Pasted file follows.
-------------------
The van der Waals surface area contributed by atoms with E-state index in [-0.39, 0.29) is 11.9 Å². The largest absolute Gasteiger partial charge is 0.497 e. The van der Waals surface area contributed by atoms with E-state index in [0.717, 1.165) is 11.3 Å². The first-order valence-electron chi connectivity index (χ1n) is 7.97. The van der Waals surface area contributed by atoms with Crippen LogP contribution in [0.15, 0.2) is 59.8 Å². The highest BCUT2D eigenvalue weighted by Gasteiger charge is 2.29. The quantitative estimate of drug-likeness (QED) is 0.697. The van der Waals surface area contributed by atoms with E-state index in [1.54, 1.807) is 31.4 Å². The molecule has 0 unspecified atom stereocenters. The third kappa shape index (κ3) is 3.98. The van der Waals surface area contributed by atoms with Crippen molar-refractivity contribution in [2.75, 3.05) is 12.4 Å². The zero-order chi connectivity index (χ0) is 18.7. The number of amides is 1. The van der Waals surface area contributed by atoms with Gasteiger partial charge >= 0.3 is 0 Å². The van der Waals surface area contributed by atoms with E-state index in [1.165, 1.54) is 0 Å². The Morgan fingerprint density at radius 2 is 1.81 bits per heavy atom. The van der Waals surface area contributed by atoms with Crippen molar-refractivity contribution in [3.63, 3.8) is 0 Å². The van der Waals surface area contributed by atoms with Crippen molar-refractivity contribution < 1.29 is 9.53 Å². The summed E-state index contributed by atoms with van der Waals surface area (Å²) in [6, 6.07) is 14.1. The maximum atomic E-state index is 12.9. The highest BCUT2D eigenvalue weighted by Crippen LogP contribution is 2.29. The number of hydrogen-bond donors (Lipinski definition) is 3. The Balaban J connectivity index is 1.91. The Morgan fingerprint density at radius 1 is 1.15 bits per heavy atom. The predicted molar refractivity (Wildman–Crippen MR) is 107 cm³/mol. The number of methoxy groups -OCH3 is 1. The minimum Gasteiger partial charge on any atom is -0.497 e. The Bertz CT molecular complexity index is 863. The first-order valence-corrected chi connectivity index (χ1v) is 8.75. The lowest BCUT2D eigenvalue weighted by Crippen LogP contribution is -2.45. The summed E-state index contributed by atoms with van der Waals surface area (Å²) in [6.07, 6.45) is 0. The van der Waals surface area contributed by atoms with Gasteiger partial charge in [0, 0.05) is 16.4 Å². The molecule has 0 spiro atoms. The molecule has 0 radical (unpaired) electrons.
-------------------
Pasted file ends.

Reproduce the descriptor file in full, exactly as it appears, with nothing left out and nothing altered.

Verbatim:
The van der Waals surface area contributed by atoms with E-state index in [-0.39, 0.29) is 11.9 Å². The largest absolute Gasteiger partial charge is 0.497 e. The van der Waals surface area contributed by atoms with E-state index in [0.717, 1.165) is 11.3 Å². The first-order valence-electron chi connectivity index (χ1n) is 7.97. The van der Waals surface area contributed by atoms with Crippen LogP contribution in [0.15, 0.2) is 59.8 Å². The highest BCUT2D eigenvalue weighted by Gasteiger charge is 2.29. The quantitative estimate of drug-likeness (QED) is 0.697. The van der Waals surface area contributed by atoms with E-state index in [1.54, 1.807) is 31.4 Å². The molecule has 0 unspecified atom stereocenters. The third kappa shape index (κ3) is 3.98. The van der Waals surface area contributed by atoms with Crippen molar-refractivity contribution in [2.75, 3.05) is 12.4 Å². The zero-order chi connectivity index (χ0) is 18.7. The number of amides is 1. The van der Waals surface area contributed by atoms with Gasteiger partial charge >= 0.3 is 0 Å². The van der Waals surface area contributed by atoms with E-state index in [1.165, 1.54) is 0 Å². The Morgan fingerprint density at radius 2 is 1.81 bits per heavy atom. The van der Waals surface area contributed by atoms with Crippen molar-refractivity contribution in [3.63, 3.8) is 0 Å². The van der Waals surface area contributed by atoms with Crippen molar-refractivity contribution < 1.29 is 9.53 Å². The summed E-state index contributed by atoms with van der Waals surface area (Å²) in [6, 6.07) is 14.1. The maximum atomic E-state index is 12.9. The highest BCUT2D eigenvalue weighted by Crippen LogP contribution is 2.29. The number of hydrogen-bond donors (Lipinski definition) is 3. The Balaban J connectivity index is 1.91. The Morgan fingerprint density at radius 1 is 1.15 bits per heavy atom. The predicted molar refractivity (Wildman–Crippen MR) is 107 cm³/mol. The number of methoxy groups -OCH3 is 1. The minimum Gasteiger partial charge on any atom is -0.497 e. The Bertz CT molecular complexity index is 863. The first-order valence-corrected chi connectivity index (χ1v) is 8.75. The lowest BCUT2D eigenvalue weighted by Crippen LogP contribution is -2.45. The summed E-state index contributed by atoms with van der Waals surface area (Å²) in [6.07, 6.45) is 0. The van der Waals surface area contributed by atoms with Gasteiger partial charge in [0, 0.05) is 16.4 Å². The molecule has 0 spiro atoms. The molecule has 0 radical (unpaired) electrons.